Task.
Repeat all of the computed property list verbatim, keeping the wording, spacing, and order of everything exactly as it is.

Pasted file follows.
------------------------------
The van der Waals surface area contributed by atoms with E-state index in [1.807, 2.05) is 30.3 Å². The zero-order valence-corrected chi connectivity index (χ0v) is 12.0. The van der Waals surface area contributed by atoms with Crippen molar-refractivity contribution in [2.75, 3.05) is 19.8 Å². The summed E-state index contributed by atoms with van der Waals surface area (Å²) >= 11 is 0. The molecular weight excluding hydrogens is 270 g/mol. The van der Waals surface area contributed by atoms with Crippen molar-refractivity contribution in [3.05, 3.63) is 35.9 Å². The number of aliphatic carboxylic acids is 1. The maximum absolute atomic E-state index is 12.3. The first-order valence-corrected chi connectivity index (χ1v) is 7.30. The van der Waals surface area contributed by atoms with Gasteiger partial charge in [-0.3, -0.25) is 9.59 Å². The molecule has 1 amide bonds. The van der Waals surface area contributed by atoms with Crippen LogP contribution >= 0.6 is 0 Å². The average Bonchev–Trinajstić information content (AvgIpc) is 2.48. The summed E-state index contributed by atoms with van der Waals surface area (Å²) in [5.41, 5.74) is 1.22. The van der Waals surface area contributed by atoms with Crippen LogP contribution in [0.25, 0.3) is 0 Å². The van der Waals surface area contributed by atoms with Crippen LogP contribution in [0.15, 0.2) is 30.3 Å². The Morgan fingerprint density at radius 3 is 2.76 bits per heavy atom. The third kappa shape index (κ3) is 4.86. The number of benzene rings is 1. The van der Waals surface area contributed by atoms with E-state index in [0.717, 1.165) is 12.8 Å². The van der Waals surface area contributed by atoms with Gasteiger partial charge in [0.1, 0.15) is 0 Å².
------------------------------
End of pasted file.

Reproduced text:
The van der Waals surface area contributed by atoms with E-state index in [1.807, 2.05) is 30.3 Å². The zero-order valence-corrected chi connectivity index (χ0v) is 12.0. The van der Waals surface area contributed by atoms with Crippen molar-refractivity contribution in [2.75, 3.05) is 19.8 Å². The summed E-state index contributed by atoms with van der Waals surface area (Å²) >= 11 is 0. The molecular weight excluding hydrogens is 270 g/mol. The van der Waals surface area contributed by atoms with Crippen molar-refractivity contribution in [3.05, 3.63) is 35.9 Å². The number of aliphatic carboxylic acids is 1. The maximum absolute atomic E-state index is 12.3. The first-order valence-corrected chi connectivity index (χ1v) is 7.30. The van der Waals surface area contributed by atoms with Gasteiger partial charge in [-0.3, -0.25) is 9.59 Å². The molecule has 1 amide bonds. The van der Waals surface area contributed by atoms with Crippen LogP contribution >= 0.6 is 0 Å². The average Bonchev–Trinajstić information content (AvgIpc) is 2.48. The summed E-state index contributed by atoms with van der Waals surface area (Å²) in [5.41, 5.74) is 1.22. The van der Waals surface area contributed by atoms with Crippen LogP contribution in [0.25, 0.3) is 0 Å². The van der Waals surface area contributed by atoms with Crippen LogP contribution in [0.15, 0.2) is 30.3 Å². The Morgan fingerprint density at radius 3 is 2.76 bits per heavy atom. The third kappa shape index (κ3) is 4.86. The number of benzene rings is 1. The van der Waals surface area contributed by atoms with E-state index in [0.717, 1.165) is 12.8 Å². The van der Waals surface area contributed by atoms with Gasteiger partial charge in [0.1, 0.15) is 0 Å².